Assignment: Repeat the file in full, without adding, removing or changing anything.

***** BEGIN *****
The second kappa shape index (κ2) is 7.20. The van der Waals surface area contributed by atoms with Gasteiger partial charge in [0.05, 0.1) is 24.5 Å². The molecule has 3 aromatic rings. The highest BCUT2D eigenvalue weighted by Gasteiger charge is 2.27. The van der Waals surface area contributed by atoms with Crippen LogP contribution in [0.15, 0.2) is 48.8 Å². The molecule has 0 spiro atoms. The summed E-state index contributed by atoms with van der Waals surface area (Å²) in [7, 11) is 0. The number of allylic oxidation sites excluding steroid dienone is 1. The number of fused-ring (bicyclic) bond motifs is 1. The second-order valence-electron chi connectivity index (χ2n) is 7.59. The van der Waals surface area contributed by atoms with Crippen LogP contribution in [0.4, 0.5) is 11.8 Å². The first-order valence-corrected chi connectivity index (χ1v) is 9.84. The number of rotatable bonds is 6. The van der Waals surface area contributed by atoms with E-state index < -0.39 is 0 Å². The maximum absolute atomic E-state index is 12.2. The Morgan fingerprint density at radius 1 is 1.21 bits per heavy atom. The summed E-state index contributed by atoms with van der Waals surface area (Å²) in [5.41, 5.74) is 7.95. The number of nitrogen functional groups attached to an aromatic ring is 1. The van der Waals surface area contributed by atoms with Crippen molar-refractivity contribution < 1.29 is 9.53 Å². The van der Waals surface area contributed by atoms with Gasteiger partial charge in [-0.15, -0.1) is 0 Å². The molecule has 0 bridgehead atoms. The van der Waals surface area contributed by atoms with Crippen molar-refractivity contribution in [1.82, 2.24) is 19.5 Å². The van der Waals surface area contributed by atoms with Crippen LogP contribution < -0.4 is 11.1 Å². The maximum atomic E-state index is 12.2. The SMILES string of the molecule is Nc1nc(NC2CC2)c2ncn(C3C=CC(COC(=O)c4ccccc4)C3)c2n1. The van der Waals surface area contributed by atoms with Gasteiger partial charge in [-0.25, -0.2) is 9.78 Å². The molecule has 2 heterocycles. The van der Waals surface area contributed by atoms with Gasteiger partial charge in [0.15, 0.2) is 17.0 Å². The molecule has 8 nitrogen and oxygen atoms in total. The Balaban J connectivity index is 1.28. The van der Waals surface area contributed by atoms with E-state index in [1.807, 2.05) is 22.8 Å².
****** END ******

The second kappa shape index (κ2) is 7.20. The van der Waals surface area contributed by atoms with Gasteiger partial charge in [0.05, 0.1) is 24.5 Å². The molecule has 3 aromatic rings. The highest BCUT2D eigenvalue weighted by Gasteiger charge is 2.27. The van der Waals surface area contributed by atoms with Crippen LogP contribution in [0.15, 0.2) is 48.8 Å². The molecule has 0 spiro atoms. The summed E-state index contributed by atoms with van der Waals surface area (Å²) in [7, 11) is 0. The number of allylic oxidation sites excluding steroid dienone is 1. The number of fused-ring (bicyclic) bond motifs is 1. The second-order valence-electron chi connectivity index (χ2n) is 7.59. The van der Waals surface area contributed by atoms with Crippen LogP contribution in [0.4, 0.5) is 11.8 Å². The first-order valence-corrected chi connectivity index (χ1v) is 9.84. The number of rotatable bonds is 6. The van der Waals surface area contributed by atoms with E-state index < -0.39 is 0 Å². The maximum absolute atomic E-state index is 12.2. The Morgan fingerprint density at radius 1 is 1.21 bits per heavy atom. The summed E-state index contributed by atoms with van der Waals surface area (Å²) in [5.41, 5.74) is 7.95. The number of nitrogen functional groups attached to an aromatic ring is 1. The van der Waals surface area contributed by atoms with Crippen molar-refractivity contribution < 1.29 is 9.53 Å². The van der Waals surface area contributed by atoms with Gasteiger partial charge in [-0.15, -0.1) is 0 Å². The molecule has 0 bridgehead atoms. The van der Waals surface area contributed by atoms with Crippen molar-refractivity contribution in [1.82, 2.24) is 19.5 Å². The van der Waals surface area contributed by atoms with Crippen LogP contribution < -0.4 is 11.1 Å². The maximum atomic E-state index is 12.2. The SMILES string of the molecule is Nc1nc(NC2CC2)c2ncn(C3C=CC(COC(=O)c4ccccc4)C3)c2n1. The van der Waals surface area contributed by atoms with Gasteiger partial charge in [-0.25, -0.2) is 9.78 Å². The molecule has 2 heterocycles. The van der Waals surface area contributed by atoms with Gasteiger partial charge in [0.15, 0.2) is 17.0 Å². The molecule has 8 nitrogen and oxygen atoms in total. The Balaban J connectivity index is 1.28. The van der Waals surface area contributed by atoms with E-state index in [1.807, 2.05) is 22.8 Å².